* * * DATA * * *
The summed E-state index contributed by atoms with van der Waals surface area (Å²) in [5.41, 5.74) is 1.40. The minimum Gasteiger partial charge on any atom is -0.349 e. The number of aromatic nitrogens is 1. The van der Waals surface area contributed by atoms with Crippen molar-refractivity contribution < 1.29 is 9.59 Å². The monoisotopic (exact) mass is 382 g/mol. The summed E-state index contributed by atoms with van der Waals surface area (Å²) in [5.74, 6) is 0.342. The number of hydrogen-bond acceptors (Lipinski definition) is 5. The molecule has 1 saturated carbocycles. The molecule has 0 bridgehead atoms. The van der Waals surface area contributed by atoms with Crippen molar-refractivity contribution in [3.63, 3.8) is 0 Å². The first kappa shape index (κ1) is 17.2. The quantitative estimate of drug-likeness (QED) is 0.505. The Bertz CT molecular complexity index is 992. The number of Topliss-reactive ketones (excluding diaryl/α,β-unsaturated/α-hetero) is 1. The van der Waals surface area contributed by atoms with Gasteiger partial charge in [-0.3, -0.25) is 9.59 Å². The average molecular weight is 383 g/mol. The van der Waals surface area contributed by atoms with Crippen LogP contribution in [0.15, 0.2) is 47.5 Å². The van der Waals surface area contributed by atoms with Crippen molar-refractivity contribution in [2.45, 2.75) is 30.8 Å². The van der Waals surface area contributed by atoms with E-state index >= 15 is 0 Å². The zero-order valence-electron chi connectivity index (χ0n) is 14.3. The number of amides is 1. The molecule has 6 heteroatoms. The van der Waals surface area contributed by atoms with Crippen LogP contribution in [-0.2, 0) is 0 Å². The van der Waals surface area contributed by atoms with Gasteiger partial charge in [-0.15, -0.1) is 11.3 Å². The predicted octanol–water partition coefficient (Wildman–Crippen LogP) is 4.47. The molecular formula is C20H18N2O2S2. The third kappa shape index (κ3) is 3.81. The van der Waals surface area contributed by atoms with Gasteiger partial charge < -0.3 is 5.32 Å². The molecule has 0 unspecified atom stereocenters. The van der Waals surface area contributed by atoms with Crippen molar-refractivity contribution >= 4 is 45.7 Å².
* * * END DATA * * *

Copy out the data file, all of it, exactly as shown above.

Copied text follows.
The summed E-state index contributed by atoms with van der Waals surface area (Å²) in [5.41, 5.74) is 1.40. The minimum Gasteiger partial charge on any atom is -0.349 e. The number of aromatic nitrogens is 1. The van der Waals surface area contributed by atoms with Crippen molar-refractivity contribution < 1.29 is 9.59 Å². The monoisotopic (exact) mass is 382 g/mol. The summed E-state index contributed by atoms with van der Waals surface area (Å²) in [5.74, 6) is 0.342. The number of hydrogen-bond acceptors (Lipinski definition) is 5. The molecule has 1 saturated carbocycles. The molecule has 0 bridgehead atoms. The van der Waals surface area contributed by atoms with Crippen molar-refractivity contribution in [3.63, 3.8) is 0 Å². The first kappa shape index (κ1) is 17.2. The quantitative estimate of drug-likeness (QED) is 0.505. The Bertz CT molecular complexity index is 992. The number of Topliss-reactive ketones (excluding diaryl/α,β-unsaturated/α-hetero) is 1. The van der Waals surface area contributed by atoms with Gasteiger partial charge in [-0.3, -0.25) is 9.59 Å². The average molecular weight is 383 g/mol. The van der Waals surface area contributed by atoms with Crippen LogP contribution in [0.15, 0.2) is 47.5 Å². The van der Waals surface area contributed by atoms with Crippen molar-refractivity contribution in [2.45, 2.75) is 30.8 Å². The van der Waals surface area contributed by atoms with E-state index >= 15 is 0 Å². The zero-order valence-electron chi connectivity index (χ0n) is 14.3. The number of amides is 1. The molecule has 6 heteroatoms. The van der Waals surface area contributed by atoms with Crippen LogP contribution in [-0.2, 0) is 0 Å². The van der Waals surface area contributed by atoms with Gasteiger partial charge in [-0.15, -0.1) is 11.3 Å². The predicted octanol–water partition coefficient (Wildman–Crippen LogP) is 4.47. The molecular formula is C20H18N2O2S2. The third kappa shape index (κ3) is 3.81. The van der Waals surface area contributed by atoms with Gasteiger partial charge < -0.3 is 5.32 Å². The molecule has 0 unspecified atom stereocenters. The van der Waals surface area contributed by atoms with Crippen molar-refractivity contribution >= 4 is 45.7 Å².